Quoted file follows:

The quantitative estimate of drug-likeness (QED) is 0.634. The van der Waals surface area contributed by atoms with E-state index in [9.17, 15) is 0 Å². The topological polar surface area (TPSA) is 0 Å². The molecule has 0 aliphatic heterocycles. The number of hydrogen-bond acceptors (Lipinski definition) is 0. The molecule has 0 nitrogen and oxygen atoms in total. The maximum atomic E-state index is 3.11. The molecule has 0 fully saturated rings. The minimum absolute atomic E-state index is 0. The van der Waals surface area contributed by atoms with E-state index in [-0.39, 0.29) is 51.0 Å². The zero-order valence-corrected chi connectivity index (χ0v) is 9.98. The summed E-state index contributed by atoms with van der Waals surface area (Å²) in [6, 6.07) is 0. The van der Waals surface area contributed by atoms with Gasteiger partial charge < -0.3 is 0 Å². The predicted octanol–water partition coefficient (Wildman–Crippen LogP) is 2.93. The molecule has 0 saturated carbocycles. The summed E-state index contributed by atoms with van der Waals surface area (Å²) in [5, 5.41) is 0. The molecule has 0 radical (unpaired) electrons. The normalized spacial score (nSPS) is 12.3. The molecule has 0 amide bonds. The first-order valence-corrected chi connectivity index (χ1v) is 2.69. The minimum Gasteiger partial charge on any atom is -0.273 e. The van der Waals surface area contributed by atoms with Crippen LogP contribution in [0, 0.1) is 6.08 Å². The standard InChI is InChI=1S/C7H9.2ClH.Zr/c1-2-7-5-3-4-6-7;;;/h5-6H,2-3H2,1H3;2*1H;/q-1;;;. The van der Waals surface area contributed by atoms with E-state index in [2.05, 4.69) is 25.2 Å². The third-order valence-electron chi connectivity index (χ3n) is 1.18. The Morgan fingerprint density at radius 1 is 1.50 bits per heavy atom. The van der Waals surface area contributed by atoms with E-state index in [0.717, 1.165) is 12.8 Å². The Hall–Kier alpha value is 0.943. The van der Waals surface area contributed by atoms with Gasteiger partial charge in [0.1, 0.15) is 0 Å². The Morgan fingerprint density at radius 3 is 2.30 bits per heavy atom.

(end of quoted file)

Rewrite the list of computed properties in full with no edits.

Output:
The quantitative estimate of drug-likeness (QED) is 0.634. The van der Waals surface area contributed by atoms with E-state index in [9.17, 15) is 0 Å². The topological polar surface area (TPSA) is 0 Å². The molecule has 0 aliphatic heterocycles. The number of hydrogen-bond acceptors (Lipinski definition) is 0. The molecule has 0 nitrogen and oxygen atoms in total. The maximum atomic E-state index is 3.11. The molecule has 0 fully saturated rings. The minimum absolute atomic E-state index is 0. The van der Waals surface area contributed by atoms with E-state index in [-0.39, 0.29) is 51.0 Å². The zero-order valence-corrected chi connectivity index (χ0v) is 9.98. The summed E-state index contributed by atoms with van der Waals surface area (Å²) in [6, 6.07) is 0. The van der Waals surface area contributed by atoms with Gasteiger partial charge < -0.3 is 0 Å². The predicted octanol–water partition coefficient (Wildman–Crippen LogP) is 2.93. The molecule has 0 saturated carbocycles. The summed E-state index contributed by atoms with van der Waals surface area (Å²) in [5, 5.41) is 0. The molecule has 0 radical (unpaired) electrons. The normalized spacial score (nSPS) is 12.3. The molecule has 0 amide bonds. The first-order valence-corrected chi connectivity index (χ1v) is 2.69. The minimum Gasteiger partial charge on any atom is -0.273 e. The van der Waals surface area contributed by atoms with Crippen LogP contribution in [0, 0.1) is 6.08 Å². The standard InChI is InChI=1S/C7H9.2ClH.Zr/c1-2-7-5-3-4-6-7;;;/h5-6H,2-3H2,1H3;2*1H;/q-1;;;. The van der Waals surface area contributed by atoms with E-state index in [2.05, 4.69) is 25.2 Å². The third-order valence-electron chi connectivity index (χ3n) is 1.18. The Morgan fingerprint density at radius 1 is 1.50 bits per heavy atom. The van der Waals surface area contributed by atoms with E-state index in [0.717, 1.165) is 12.8 Å². The Hall–Kier alpha value is 0.943. The van der Waals surface area contributed by atoms with Gasteiger partial charge in [0.1, 0.15) is 0 Å². The Morgan fingerprint density at radius 3 is 2.30 bits per heavy atom.